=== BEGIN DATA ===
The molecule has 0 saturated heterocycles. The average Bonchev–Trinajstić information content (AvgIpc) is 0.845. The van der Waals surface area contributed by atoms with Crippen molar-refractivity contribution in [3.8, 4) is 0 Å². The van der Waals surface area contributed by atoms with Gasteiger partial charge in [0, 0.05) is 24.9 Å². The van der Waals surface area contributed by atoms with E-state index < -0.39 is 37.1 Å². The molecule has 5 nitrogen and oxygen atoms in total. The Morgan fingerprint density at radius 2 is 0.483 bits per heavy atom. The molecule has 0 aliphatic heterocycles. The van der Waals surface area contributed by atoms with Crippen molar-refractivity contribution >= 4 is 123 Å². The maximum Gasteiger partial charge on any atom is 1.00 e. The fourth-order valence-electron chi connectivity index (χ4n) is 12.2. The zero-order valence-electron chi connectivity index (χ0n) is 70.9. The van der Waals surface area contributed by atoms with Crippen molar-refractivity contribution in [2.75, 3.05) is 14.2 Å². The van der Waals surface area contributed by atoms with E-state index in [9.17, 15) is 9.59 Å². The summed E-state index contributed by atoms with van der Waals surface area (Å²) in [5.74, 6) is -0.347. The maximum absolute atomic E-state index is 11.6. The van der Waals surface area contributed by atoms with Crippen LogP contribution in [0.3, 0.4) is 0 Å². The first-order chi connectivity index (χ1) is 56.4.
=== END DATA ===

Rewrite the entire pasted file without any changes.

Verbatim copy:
The molecule has 0 saturated heterocycles. The average Bonchev–Trinajstić information content (AvgIpc) is 0.845. The van der Waals surface area contributed by atoms with Crippen molar-refractivity contribution in [3.8, 4) is 0 Å². The van der Waals surface area contributed by atoms with Gasteiger partial charge in [0, 0.05) is 24.9 Å². The van der Waals surface area contributed by atoms with E-state index < -0.39 is 37.1 Å². The molecule has 5 nitrogen and oxygen atoms in total. The Morgan fingerprint density at radius 2 is 0.483 bits per heavy atom. The molecule has 0 aliphatic heterocycles. The van der Waals surface area contributed by atoms with Crippen molar-refractivity contribution >= 4 is 123 Å². The maximum Gasteiger partial charge on any atom is 1.00 e. The fourth-order valence-electron chi connectivity index (χ4n) is 12.2. The zero-order valence-electron chi connectivity index (χ0n) is 70.9. The van der Waals surface area contributed by atoms with Crippen molar-refractivity contribution in [2.75, 3.05) is 14.2 Å². The van der Waals surface area contributed by atoms with E-state index in [9.17, 15) is 9.59 Å². The summed E-state index contributed by atoms with van der Waals surface area (Å²) in [5.74, 6) is -0.347. The maximum absolute atomic E-state index is 11.6. The van der Waals surface area contributed by atoms with Crippen LogP contribution in [0.3, 0.4) is 0 Å². The first-order chi connectivity index (χ1) is 56.4.